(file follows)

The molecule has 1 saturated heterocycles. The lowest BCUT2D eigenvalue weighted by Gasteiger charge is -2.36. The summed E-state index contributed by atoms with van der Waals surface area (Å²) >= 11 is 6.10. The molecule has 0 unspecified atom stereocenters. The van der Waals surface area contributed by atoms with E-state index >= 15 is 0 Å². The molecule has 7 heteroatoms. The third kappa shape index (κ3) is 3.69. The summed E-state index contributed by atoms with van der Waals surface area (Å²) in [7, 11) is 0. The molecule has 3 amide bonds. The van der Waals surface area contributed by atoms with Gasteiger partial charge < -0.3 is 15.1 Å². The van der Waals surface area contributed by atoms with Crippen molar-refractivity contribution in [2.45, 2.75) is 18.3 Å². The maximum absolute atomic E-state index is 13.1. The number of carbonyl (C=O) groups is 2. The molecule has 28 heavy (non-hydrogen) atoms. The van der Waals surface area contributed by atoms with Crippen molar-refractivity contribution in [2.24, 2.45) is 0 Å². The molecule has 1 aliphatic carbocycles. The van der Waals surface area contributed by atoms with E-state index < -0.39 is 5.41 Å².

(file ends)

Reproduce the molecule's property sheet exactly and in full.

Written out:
The molecule has 1 saturated heterocycles. The lowest BCUT2D eigenvalue weighted by Gasteiger charge is -2.36. The summed E-state index contributed by atoms with van der Waals surface area (Å²) >= 11 is 6.10. The molecule has 0 unspecified atom stereocenters. The van der Waals surface area contributed by atoms with E-state index >= 15 is 0 Å². The molecule has 7 heteroatoms. The third kappa shape index (κ3) is 3.69. The summed E-state index contributed by atoms with van der Waals surface area (Å²) in [7, 11) is 0. The molecule has 3 amide bonds. The van der Waals surface area contributed by atoms with Gasteiger partial charge < -0.3 is 15.1 Å². The van der Waals surface area contributed by atoms with Crippen molar-refractivity contribution in [2.45, 2.75) is 18.3 Å². The maximum absolute atomic E-state index is 13.1. The number of carbonyl (C=O) groups is 2. The molecule has 28 heavy (non-hydrogen) atoms. The van der Waals surface area contributed by atoms with Crippen molar-refractivity contribution in [2.24, 2.45) is 0 Å². The molecule has 1 aliphatic carbocycles. The van der Waals surface area contributed by atoms with E-state index < -0.39 is 5.41 Å².